The Dear Leader’s dignity is under attack from all sides. What is to be done?
First it was the imperialist Hollywood machine with “The Interview”, the latest Seth Rogan/James Franco bro-mance that depicts an assassination plot against Kim Jong Un. In response, the North Korean state lodged official protests to both the UN and the White House, along with making veiled threats to take “merciless countermeasures” if the film were ever released.
Now, a new threat has surfaced on Youtube. The Chosun Ilbo reports that North Korea has implored China to stop the spread of a viral video (which we append below, please share) featuring the cartoonish likeness of Kim Jong Un in a dance-off with Barack Obama, kung-fu fighting Shinzo Abe, getting pranked in a whole manner of childish ways, and generally having a fantastic time. It is three and a half minutes of completely harmless buffoonery (KJU skipping hand-in-hand with Osama Bin Laden is as edgy as it gets). But the DPRK has once again taken the bait.
In an interesting article from Yonhap covering the hysterical reaction to “The Interview”, Victor Cha observes that entertainment products could be more effective than sanctions in moving the regime. As Cha notes, “[Kim Jong Un] doesn’t care about four U.N. Security Council resolutions. He doesn’t care that the U.N. Commission of Inquiry says this is the worst human rights violator in the modern era”, but “[“The Interview”] really seems to bother him.” North Korean focus on these lampooning cultural products may also reflect a serious miscalculation by authorities: the overreaction of North Korea’s press to “The Interview” has not only drummed up publicity for the movie in the West, but could ultimately pique the interest of North Korean citizens as well, who increasingly access illicit cultural products through the porous Chinese border.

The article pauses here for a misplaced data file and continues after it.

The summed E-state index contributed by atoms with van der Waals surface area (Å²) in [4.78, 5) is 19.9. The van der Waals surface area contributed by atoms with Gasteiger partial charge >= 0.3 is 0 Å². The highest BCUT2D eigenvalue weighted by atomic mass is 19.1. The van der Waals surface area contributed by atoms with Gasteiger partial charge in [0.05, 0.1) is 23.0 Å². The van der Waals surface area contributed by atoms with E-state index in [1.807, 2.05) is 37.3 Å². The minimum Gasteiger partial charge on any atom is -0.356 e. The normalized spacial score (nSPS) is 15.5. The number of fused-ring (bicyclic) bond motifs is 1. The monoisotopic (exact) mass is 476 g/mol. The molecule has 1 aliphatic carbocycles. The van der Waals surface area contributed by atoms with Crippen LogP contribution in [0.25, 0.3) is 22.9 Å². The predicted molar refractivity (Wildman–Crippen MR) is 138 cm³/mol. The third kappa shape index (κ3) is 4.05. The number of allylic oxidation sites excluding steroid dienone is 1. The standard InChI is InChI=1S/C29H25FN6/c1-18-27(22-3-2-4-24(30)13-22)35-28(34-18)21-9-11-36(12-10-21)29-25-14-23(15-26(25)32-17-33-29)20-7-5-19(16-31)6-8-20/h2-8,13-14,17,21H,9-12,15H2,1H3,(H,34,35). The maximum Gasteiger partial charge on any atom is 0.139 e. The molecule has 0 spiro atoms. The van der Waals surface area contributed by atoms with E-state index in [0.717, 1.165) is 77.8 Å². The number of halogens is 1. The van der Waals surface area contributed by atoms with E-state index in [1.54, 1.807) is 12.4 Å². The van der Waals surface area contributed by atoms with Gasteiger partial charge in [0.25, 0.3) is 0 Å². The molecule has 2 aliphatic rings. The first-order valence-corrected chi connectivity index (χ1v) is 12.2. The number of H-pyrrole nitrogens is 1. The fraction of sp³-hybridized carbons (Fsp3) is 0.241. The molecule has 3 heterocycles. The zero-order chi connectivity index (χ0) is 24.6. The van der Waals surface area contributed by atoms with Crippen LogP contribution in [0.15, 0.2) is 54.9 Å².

If North Korea really wanted to censor international entertainment depicting their country in a negative light, they should take some lessons from China. Back in 2009, MGM studios shot the remake of the 1984 Cold-War classic “Red Dawn”, updated with Chinese baddies to replace the Soviets. However reportedly due to negative reaction in the Chinese press, studio execs eying the lucrative China market grew jittery and digitally altered the film in post-production to depict an entirely different enemy invading America’s shores: the North Koreans! With 13 new movie theaters being built in China per day, Hollywood was not anxious to alienate Beijing, which got its favored outcome without raising an official finger. The lesson for North Korea: successful censorship of Hollywood rests not on histrionics but the ability to hit people where it really hurts — their wallets.